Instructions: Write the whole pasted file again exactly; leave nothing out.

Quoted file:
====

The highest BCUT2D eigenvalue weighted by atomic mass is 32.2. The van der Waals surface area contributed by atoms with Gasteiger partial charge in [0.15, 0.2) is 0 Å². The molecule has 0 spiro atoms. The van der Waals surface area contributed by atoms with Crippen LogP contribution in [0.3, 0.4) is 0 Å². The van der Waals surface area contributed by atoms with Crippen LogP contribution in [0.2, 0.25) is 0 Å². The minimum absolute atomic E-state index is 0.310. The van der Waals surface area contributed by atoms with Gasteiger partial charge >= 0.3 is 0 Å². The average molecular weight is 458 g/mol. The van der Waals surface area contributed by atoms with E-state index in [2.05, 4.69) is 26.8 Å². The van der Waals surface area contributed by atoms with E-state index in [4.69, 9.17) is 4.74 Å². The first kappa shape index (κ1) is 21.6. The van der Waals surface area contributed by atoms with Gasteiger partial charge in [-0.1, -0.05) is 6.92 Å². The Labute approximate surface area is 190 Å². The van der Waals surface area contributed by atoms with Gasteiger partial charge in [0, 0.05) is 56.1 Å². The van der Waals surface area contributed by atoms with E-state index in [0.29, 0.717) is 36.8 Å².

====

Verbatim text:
The highest BCUT2D eigenvalue weighted by atomic mass is 32.2. The van der Waals surface area contributed by atoms with Gasteiger partial charge in [0.15, 0.2) is 0 Å². The molecule has 0 spiro atoms. The van der Waals surface area contributed by atoms with Crippen LogP contribution in [0.3, 0.4) is 0 Å². The van der Waals surface area contributed by atoms with Crippen LogP contribution in [0.2, 0.25) is 0 Å². The minimum absolute atomic E-state index is 0.310. The van der Waals surface area contributed by atoms with Gasteiger partial charge >= 0.3 is 0 Å². The average molecular weight is 458 g/mol. The van der Waals surface area contributed by atoms with E-state index in [2.05, 4.69) is 26.8 Å². The van der Waals surface area contributed by atoms with E-state index in [4.69, 9.17) is 4.74 Å². The first kappa shape index (κ1) is 21.6. The van der Waals surface area contributed by atoms with Gasteiger partial charge in [-0.1, -0.05) is 6.92 Å². The Labute approximate surface area is 190 Å². The van der Waals surface area contributed by atoms with Gasteiger partial charge in [0, 0.05) is 56.1 Å². The van der Waals surface area contributed by atoms with E-state index in [0.29, 0.717) is 36.8 Å².